A few weeks ago, my oldest daughter, Sophia graduated from Kigali International Community School (KICS). It was a moment of great satisfaction. As she walked across the stage to receive her diploma my mind was flooded with appreciation for all those who had invested in her education. The list was long. I blogged to try […]
What Kigali needs is a Relative-Free Zone (RFZ). It is a remarkably simple concept. Designate one square mile of Kigali in which one’s extended family cannot come and ask for money.
BBC: you got punked! OMG! It was a prank! I surely hope that your RNC friends filmed the whole exhumation prank, and post it on Youtube.
On Monday, 2 May 2011 I was almost as shocked as I was on 11 September 2001. I returned from my early morning run to find my family at our television watching Al Jazeera. The news was clear. Osama Bin Laden had been killed. I breathed a sigh of relief.
The most striking thing about the current trend towards a self-regulating media in Rwanda is how unprepared, at least currently, members of this country’s Fourth Estate are to do an even passably good job of the task.
In reading The Media and the Rwanda Genocide, I realized I had once read hate literature that seemed almost academic while in reality being pornographic. I remember, regret, and repent.
People born in 1986, when Ugandan President Yoweri Museveni took power after a bloody five-year guerrilla war have grown up, and many now have children of their own.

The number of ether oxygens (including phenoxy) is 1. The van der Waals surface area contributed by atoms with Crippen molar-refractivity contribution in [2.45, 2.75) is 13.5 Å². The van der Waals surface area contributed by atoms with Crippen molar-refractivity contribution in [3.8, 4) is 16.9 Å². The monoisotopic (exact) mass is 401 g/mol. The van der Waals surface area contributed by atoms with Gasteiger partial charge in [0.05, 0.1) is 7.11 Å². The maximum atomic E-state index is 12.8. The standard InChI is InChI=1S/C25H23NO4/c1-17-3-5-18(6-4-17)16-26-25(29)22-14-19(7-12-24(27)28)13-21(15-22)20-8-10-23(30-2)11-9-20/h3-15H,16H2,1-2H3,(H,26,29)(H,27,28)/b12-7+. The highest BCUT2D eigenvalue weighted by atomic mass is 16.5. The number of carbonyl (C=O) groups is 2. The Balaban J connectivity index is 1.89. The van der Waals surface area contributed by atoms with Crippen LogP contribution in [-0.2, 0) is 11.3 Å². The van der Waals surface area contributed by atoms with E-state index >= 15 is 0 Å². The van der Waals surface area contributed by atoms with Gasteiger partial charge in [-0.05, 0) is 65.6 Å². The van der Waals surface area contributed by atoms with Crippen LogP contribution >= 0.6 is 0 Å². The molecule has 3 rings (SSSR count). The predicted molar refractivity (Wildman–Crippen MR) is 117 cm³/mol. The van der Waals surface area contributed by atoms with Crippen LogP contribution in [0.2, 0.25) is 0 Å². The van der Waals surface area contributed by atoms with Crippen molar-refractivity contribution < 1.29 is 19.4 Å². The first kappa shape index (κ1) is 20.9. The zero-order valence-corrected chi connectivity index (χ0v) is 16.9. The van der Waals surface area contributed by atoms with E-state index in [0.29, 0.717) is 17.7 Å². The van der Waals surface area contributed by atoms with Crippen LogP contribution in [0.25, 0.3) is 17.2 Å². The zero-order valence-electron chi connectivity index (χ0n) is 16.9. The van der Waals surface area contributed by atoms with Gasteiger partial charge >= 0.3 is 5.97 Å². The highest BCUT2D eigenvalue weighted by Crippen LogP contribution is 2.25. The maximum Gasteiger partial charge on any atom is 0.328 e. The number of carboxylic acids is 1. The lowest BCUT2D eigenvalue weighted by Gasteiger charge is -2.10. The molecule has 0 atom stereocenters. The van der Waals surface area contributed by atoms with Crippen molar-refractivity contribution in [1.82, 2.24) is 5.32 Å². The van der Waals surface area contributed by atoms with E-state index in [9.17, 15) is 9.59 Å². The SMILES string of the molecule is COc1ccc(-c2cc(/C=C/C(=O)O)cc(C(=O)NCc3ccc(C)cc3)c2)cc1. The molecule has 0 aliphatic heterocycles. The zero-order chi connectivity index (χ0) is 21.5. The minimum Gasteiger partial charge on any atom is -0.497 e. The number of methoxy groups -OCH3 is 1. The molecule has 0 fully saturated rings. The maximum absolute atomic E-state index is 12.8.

Prostitutes and religious conmen hear me well. I am not a loaf of bread. I am a husband. I am a father. I am a pastor. I am a runner. I notice that some choose to follow me. Some are seekers. Some are children. Some are prostitutes. Some are religious conmen.
In this period as we prepare to commemorate the 1994 Genocide think of the many small things that we daily take for granted; the mundane chores around the house; the quiet walk through the streets; the gatherings with friends during the weekend to watch a football match on TV; the trip to the market to buy groceries; the commute to work – small things that add up to a normal, peaceful daily life.
African opponents of military action against Muammar Gaddafi by Western nations have been voicing supposed outrage against the action. They average man on our streets is giving the usual half-thought-through reasons for his objections: “The Americans are only after Gaddafi’s oil”, they assert. “It is the usual imperialism of America and Europe; why is it that no one else is attacking Libya?” they object. On BBC African programs you will hear several assertions that “American bullies” are bombing yet another Arab country for its oil.